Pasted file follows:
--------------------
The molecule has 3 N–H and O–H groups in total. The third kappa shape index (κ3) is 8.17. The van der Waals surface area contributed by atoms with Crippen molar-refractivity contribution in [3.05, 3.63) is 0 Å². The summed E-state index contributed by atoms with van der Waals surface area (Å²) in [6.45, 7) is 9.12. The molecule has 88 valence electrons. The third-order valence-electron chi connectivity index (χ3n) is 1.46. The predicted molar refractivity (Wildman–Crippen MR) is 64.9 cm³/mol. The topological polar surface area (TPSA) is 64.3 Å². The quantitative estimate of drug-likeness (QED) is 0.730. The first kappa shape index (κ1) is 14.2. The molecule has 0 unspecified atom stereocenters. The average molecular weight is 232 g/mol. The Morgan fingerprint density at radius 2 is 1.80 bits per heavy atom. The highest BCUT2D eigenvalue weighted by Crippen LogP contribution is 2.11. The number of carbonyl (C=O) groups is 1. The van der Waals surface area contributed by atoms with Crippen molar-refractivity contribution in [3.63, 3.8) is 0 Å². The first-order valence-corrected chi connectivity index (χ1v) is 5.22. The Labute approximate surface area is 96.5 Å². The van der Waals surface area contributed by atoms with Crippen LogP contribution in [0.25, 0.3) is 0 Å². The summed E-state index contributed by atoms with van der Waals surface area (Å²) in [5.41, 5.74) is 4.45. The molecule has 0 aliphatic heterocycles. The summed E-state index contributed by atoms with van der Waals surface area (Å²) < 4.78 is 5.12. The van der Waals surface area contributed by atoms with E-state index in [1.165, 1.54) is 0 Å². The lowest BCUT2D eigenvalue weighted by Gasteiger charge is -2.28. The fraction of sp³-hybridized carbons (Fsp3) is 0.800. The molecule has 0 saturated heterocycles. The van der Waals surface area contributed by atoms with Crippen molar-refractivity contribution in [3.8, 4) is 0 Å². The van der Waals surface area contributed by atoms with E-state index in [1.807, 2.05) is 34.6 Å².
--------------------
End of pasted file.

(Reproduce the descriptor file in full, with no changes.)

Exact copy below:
The molecule has 3 N–H and O–H groups in total. The third kappa shape index (κ3) is 8.17. The van der Waals surface area contributed by atoms with Crippen molar-refractivity contribution in [3.05, 3.63) is 0 Å². The summed E-state index contributed by atoms with van der Waals surface area (Å²) in [6.45, 7) is 9.12. The molecule has 88 valence electrons. The third-order valence-electron chi connectivity index (χ3n) is 1.46. The predicted molar refractivity (Wildman–Crippen MR) is 64.9 cm³/mol. The topological polar surface area (TPSA) is 64.3 Å². The quantitative estimate of drug-likeness (QED) is 0.730. The first kappa shape index (κ1) is 14.2. The molecule has 0 unspecified atom stereocenters. The average molecular weight is 232 g/mol. The Morgan fingerprint density at radius 2 is 1.80 bits per heavy atom. The highest BCUT2D eigenvalue weighted by Crippen LogP contribution is 2.11. The number of carbonyl (C=O) groups is 1. The van der Waals surface area contributed by atoms with Crippen molar-refractivity contribution in [3.63, 3.8) is 0 Å². The first-order valence-corrected chi connectivity index (χ1v) is 5.22. The Labute approximate surface area is 96.5 Å². The van der Waals surface area contributed by atoms with Crippen LogP contribution in [0.25, 0.3) is 0 Å². The summed E-state index contributed by atoms with van der Waals surface area (Å²) in [5.41, 5.74) is 4.45. The molecule has 0 aliphatic heterocycles. The summed E-state index contributed by atoms with van der Waals surface area (Å²) < 4.78 is 5.12. The van der Waals surface area contributed by atoms with E-state index in [1.165, 1.54) is 0 Å². The lowest BCUT2D eigenvalue weighted by Gasteiger charge is -2.28. The fraction of sp³-hybridized carbons (Fsp3) is 0.800. The molecule has 0 saturated heterocycles. The van der Waals surface area contributed by atoms with Crippen molar-refractivity contribution in [3.8, 4) is 0 Å². The van der Waals surface area contributed by atoms with E-state index in [1.807, 2.05) is 34.6 Å².